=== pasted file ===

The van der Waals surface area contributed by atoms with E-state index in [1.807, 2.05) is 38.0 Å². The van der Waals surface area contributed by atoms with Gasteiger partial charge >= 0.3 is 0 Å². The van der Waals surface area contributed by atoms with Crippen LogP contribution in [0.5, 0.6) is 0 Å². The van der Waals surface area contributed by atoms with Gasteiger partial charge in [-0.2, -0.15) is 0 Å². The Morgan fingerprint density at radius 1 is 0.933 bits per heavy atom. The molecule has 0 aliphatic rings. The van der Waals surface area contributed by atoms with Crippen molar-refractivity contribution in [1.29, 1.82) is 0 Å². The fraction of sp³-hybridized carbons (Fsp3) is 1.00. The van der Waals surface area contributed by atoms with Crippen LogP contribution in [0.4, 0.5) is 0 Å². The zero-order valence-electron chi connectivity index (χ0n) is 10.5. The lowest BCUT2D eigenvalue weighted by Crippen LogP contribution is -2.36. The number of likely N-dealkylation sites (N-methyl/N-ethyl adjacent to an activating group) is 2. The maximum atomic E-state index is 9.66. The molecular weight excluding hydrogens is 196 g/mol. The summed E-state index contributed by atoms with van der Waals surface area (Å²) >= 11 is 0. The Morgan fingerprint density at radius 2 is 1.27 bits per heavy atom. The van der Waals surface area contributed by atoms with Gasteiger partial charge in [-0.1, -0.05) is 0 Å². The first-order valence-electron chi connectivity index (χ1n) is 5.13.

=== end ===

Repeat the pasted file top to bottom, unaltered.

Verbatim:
The van der Waals surface area contributed by atoms with E-state index in [1.807, 2.05) is 38.0 Å². The van der Waals surface area contributed by atoms with Gasteiger partial charge >= 0.3 is 0 Å². The van der Waals surface area contributed by atoms with Crippen LogP contribution in [0.5, 0.6) is 0 Å². The van der Waals surface area contributed by atoms with Gasteiger partial charge in [-0.2, -0.15) is 0 Å². The Morgan fingerprint density at radius 1 is 0.933 bits per heavy atom. The molecule has 0 aliphatic rings. The van der Waals surface area contributed by atoms with Crippen molar-refractivity contribution in [1.29, 1.82) is 0 Å². The fraction of sp³-hybridized carbons (Fsp3) is 1.00. The van der Waals surface area contributed by atoms with Crippen LogP contribution in [0.4, 0.5) is 0 Å². The zero-order valence-electron chi connectivity index (χ0n) is 10.5. The lowest BCUT2D eigenvalue weighted by Crippen LogP contribution is -2.36. The number of likely N-dealkylation sites (N-methyl/N-ethyl adjacent to an activating group) is 2. The maximum atomic E-state index is 9.66. The molecular weight excluding hydrogens is 196 g/mol. The summed E-state index contributed by atoms with van der Waals surface area (Å²) >= 11 is 0. The Morgan fingerprint density at radius 2 is 1.27 bits per heavy atom. The van der Waals surface area contributed by atoms with Gasteiger partial charge in [-0.1, -0.05) is 0 Å². The first-order valence-electron chi connectivity index (χ1n) is 5.13.